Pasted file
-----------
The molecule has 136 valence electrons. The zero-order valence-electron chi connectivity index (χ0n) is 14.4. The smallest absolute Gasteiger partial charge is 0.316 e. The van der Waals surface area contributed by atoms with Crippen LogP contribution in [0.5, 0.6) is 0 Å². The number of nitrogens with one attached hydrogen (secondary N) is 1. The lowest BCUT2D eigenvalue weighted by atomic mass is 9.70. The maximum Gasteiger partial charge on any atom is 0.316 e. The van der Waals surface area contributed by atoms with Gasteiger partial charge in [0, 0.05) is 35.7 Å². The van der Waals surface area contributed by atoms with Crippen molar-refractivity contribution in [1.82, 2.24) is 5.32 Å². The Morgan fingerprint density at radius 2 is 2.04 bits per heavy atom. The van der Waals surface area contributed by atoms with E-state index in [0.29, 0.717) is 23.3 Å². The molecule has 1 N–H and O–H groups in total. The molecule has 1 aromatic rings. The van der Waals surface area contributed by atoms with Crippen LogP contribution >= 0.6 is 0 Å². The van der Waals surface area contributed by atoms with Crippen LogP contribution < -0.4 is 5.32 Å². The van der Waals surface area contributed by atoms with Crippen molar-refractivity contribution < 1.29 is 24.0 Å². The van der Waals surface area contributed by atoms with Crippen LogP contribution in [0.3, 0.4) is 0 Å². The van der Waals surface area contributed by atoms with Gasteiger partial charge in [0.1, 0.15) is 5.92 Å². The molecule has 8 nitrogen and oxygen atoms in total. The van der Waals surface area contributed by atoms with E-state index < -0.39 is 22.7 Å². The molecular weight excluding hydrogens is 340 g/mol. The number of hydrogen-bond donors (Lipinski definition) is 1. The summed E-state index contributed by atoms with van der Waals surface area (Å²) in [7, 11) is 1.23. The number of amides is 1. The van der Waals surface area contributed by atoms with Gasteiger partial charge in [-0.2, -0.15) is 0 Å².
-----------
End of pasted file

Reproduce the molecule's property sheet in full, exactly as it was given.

The molecule has 136 valence electrons. The zero-order valence-electron chi connectivity index (χ0n) is 14.4. The smallest absolute Gasteiger partial charge is 0.316 e. The van der Waals surface area contributed by atoms with Crippen LogP contribution in [0.5, 0.6) is 0 Å². The number of nitrogens with one attached hydrogen (secondary N) is 1. The lowest BCUT2D eigenvalue weighted by atomic mass is 9.70. The maximum Gasteiger partial charge on any atom is 0.316 e. The van der Waals surface area contributed by atoms with Gasteiger partial charge in [0, 0.05) is 35.7 Å². The van der Waals surface area contributed by atoms with Crippen molar-refractivity contribution in [1.82, 2.24) is 5.32 Å². The Morgan fingerprint density at radius 2 is 2.04 bits per heavy atom. The van der Waals surface area contributed by atoms with E-state index in [0.29, 0.717) is 23.3 Å². The molecule has 1 N–H and O–H groups in total. The molecule has 1 aromatic rings. The van der Waals surface area contributed by atoms with Crippen LogP contribution >= 0.6 is 0 Å². The van der Waals surface area contributed by atoms with Crippen LogP contribution < -0.4 is 5.32 Å². The van der Waals surface area contributed by atoms with Crippen molar-refractivity contribution < 1.29 is 24.0 Å². The van der Waals surface area contributed by atoms with Crippen LogP contribution in [0.3, 0.4) is 0 Å². The van der Waals surface area contributed by atoms with Gasteiger partial charge in [0.1, 0.15) is 5.92 Å². The molecule has 8 nitrogen and oxygen atoms in total. The van der Waals surface area contributed by atoms with E-state index < -0.39 is 22.7 Å². The molecular weight excluding hydrogens is 340 g/mol. The number of hydrogen-bond donors (Lipinski definition) is 1. The summed E-state index contributed by atoms with van der Waals surface area (Å²) in [7, 11) is 1.23. The number of amides is 1. The van der Waals surface area contributed by atoms with Gasteiger partial charge in [-0.2, -0.15) is 0 Å².